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Environmental Setting, Natural Symbols, and Subsistence

  • Christopher Carr
Part of the Interdisciplinary Contributions to Archaeology book series (IDCA)

Abstract

The social and ceremonial lives of Scioto Hopewell peoples were richly interconnected with the natural, experiential, and culturally interpreted, symbolic qualities of the land in which they made their home. The Scioto-Paint Creek area was both a medium for the creative expression of Hopewellian beliefs and practices, and a setting that presented a limited range of experiences and various ecological restrictions, which encouraged Hopewellian thought, activities, and society to develop in certain broad directions. Places of extraordinary character in the Scioto and Paint Creek valleys were selected by Hopewell people as the locations of their ceremonial centers. Animal species of the area served as templates for leadership roles, clan identities, and clan organization, and as means for obtaining personal power and journeying to an afterlife. Natural qualities of the valleys also helped to mold the densities and spatial distributions Hopewellian people there, affecting the sizes and complexity of their societies and rituals.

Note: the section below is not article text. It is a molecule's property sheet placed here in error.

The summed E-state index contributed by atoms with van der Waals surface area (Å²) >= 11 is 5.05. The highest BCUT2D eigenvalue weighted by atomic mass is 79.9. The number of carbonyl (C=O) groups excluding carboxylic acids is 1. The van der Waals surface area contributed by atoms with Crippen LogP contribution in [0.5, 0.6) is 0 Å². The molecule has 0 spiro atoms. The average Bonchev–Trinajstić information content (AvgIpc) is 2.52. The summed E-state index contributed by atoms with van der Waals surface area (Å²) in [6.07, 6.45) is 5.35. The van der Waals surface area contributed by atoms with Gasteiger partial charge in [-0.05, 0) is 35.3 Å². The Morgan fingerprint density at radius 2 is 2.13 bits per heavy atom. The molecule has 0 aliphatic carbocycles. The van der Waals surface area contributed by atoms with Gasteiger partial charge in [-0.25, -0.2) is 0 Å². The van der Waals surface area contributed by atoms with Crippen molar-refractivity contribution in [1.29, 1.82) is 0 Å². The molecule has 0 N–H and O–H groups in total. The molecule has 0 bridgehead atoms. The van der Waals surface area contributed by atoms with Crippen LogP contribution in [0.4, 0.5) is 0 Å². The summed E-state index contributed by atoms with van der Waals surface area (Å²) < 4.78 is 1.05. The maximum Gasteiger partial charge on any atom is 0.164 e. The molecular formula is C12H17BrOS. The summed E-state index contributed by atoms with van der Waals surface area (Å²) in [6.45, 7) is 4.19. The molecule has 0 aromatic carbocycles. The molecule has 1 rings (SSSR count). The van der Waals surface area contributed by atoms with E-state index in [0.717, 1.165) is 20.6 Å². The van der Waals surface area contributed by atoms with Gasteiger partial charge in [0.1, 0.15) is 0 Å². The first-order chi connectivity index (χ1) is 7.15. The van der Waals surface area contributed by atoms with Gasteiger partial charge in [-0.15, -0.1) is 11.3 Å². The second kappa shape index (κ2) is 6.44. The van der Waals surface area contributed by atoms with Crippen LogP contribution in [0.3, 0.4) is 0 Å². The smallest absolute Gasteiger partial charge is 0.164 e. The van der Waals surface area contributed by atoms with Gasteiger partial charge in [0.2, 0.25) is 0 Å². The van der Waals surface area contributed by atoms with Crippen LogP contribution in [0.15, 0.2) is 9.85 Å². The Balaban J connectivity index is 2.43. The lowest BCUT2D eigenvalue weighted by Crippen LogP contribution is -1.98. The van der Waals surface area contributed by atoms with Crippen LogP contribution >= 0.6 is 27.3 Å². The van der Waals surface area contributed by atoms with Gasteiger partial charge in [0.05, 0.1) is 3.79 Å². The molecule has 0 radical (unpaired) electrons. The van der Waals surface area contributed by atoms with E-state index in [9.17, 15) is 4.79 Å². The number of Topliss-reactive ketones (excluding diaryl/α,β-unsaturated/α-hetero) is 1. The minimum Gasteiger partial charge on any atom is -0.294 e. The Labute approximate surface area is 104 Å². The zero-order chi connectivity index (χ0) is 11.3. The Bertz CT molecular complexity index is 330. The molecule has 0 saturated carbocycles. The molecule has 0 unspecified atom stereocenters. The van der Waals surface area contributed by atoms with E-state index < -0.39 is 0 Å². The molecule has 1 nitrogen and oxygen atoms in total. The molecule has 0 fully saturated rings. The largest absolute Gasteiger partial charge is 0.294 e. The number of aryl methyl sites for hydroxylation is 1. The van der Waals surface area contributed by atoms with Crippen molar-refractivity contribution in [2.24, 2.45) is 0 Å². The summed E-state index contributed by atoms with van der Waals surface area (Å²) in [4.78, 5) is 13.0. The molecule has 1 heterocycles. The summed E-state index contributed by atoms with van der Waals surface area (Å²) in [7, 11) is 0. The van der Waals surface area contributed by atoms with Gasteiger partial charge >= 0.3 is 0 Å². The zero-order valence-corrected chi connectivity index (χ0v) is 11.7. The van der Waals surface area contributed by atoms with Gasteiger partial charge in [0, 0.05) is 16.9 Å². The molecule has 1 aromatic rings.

Keywords

Wild Food Garden Plot Middle Woodland Honey Locust Ceremonial Center 
These keywords were added by machine and not by the authors. This process is experimental and the keywords may be updated as the learning algorithm improves.

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© Springer Science+Business Media, LLC 2008

Authors and Affiliations

  • Christopher Carr
    • 1
  1. 1.Anthropology Program, School of Human Evolution and Social ChangeArizona State UniversityTempeUSA

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